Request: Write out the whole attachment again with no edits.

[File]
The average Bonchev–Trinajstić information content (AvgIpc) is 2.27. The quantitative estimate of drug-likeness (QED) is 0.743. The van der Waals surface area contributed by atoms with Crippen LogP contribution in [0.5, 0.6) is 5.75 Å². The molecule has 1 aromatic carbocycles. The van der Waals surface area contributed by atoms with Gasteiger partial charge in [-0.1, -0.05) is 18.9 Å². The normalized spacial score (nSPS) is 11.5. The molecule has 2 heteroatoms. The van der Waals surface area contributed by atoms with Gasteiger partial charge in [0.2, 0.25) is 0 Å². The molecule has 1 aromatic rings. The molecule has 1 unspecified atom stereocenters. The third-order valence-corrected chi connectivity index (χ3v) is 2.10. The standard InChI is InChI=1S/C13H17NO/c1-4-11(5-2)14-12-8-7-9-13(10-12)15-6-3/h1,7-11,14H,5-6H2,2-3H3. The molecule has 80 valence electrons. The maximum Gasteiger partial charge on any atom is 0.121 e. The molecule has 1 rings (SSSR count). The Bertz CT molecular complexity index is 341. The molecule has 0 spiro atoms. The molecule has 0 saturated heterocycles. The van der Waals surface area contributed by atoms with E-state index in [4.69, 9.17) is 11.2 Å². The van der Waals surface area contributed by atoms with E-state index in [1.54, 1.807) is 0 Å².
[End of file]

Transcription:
The average Bonchev–Trinajstić information content (AvgIpc) is 2.27. The quantitative estimate of drug-likeness (QED) is 0.743. The van der Waals surface area contributed by atoms with Crippen LogP contribution in [0.5, 0.6) is 5.75 Å². The molecule has 1 aromatic carbocycles. The van der Waals surface area contributed by atoms with Gasteiger partial charge in [-0.1, -0.05) is 18.9 Å². The normalized spacial score (nSPS) is 11.5. The molecule has 2 heteroatoms. The van der Waals surface area contributed by atoms with Gasteiger partial charge in [0.2, 0.25) is 0 Å². The molecule has 1 aromatic rings. The molecule has 1 unspecified atom stereocenters. The third-order valence-corrected chi connectivity index (χ3v) is 2.10. The standard InChI is InChI=1S/C13H17NO/c1-4-11(5-2)14-12-8-7-9-13(10-12)15-6-3/h1,7-11,14H,5-6H2,2-3H3. The molecule has 80 valence electrons. The maximum Gasteiger partial charge on any atom is 0.121 e. The molecule has 1 rings (SSSR count). The Bertz CT molecular complexity index is 341. The molecule has 0 spiro atoms. The molecule has 0 saturated heterocycles. The van der Waals surface area contributed by atoms with E-state index in [4.69, 9.17) is 11.2 Å². The van der Waals surface area contributed by atoms with E-state index in [1.54, 1.807) is 0 Å².